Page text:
For instance, transferring 1 ETH to your friend can cost lesser gas than executing a Swap function on Uniswap smart contracts.
3. Transactions in Ethereum
Alright, we discussed briefly how EOAs are capable of initiating and sending a transaction, but…. What exactly are transactions in the context of EVM?
A one-liner answer would be:
A transaction in the Ethereum chain is basically an action that can be triggered by any externally owned account to perform a state-changing interaction on the blockchain.
It means, whether you use your ethereum account to transfer an NFT to your friend or you interact with the PushCore smart contract to create a channel on the Push Protocol or you deploy a new smart contract, everything is a transaction on the blockchain that contains cryptographically signed data messages defining the task to perform.
Transactions in the Ethereum blockchain can broadly be categorized into 2 specific types:
a. Message Call transactions:
- Message calls refer to the transactions that are triggered by an EOA in order to interact with a contract account or yet another EOA.
- You sending USDT to my address or interacting with Uniswap are all examples of message call transactions
b. Contract Creation transactions:
- As the name suggests, these are transactions that aim to create a new contract account on the chain.
- For instance, deploying a new smart contract for your next web3 project is a type of contract creation transaction.
The Architecture of a transaction in Ethereum
Let’s quickly understand some of the crucial fields that an ethereum transaction holds:
- nonce: A counter that keeps increasing every time you initiate a transaction from a particular EOA.
- recipient or to: the address of the recipient of this transaction. (it can be an EOA or a Contract Account).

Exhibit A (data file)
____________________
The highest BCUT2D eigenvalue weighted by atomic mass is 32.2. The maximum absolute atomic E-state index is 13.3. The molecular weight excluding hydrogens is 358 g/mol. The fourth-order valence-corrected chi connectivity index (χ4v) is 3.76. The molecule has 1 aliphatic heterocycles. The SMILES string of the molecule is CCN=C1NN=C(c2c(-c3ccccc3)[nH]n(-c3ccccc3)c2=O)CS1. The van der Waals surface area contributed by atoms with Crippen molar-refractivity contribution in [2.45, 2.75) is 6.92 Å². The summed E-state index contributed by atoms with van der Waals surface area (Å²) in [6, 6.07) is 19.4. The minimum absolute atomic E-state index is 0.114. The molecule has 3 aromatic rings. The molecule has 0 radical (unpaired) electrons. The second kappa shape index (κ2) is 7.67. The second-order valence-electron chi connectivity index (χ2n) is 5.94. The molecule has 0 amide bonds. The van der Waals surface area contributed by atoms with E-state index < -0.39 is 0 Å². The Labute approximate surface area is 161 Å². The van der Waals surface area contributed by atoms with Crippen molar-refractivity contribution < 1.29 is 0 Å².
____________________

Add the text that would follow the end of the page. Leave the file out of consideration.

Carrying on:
- value: the amount of ether to be transferred from the sender to the recipient address. It can be left zero if no eth transfer is supposed to happen in your transaction.
- data: an optional field to include any arbitrary data. This field can contain code in a specific transaction for a Contract account
- gaslimit: which refers to the amount of gas that can use in a particular transaction.
- maxPriorityFeePerGas as well as maxFeePerGas
- and, signature
Alright, now that we understand the fundamental topics of the Ethereum blockchain, we are all set to dive in deep to get the gist of some crucial EVM components.
EVM Architecture and its Components
To begin with, Storage can be seen as the Hard drive of the computer that stores data permanently.
Storage can simply be understood as the permanent storage of the EVM. Any value that is written to the storage is retained even after the execution is completed.
In simpler terms, Storage is basically a key-value storage system that maps 32 bytes slots to 32-byte values.
It's imperative to note that since storage holds data permanently, it consumes more gas and is therefore costlier to use in your smart contracts.
While EVM storage resembles a Hard drive, Memory is more of a RAM in the computer, a temporary data holder.
EVM memory is not really persistent and is wiped out as soon as the function execution is completed.
Unlike storage, memory usage in smart contracts is comparatively a cheap operation that costs less gas. However, it must be kept in mind that the cost of using memory can increase as memory usage increases in a function.
Calldata is an interesting section of the EVM and equally imperative.
It is a quite special data location of the EVM that refers to the location that stores the input parameters or arguments of the function that is supposed to be called.
Quite similar to memory, calldata is also a non-persistent data holder that is cleared after the execution of the transaction.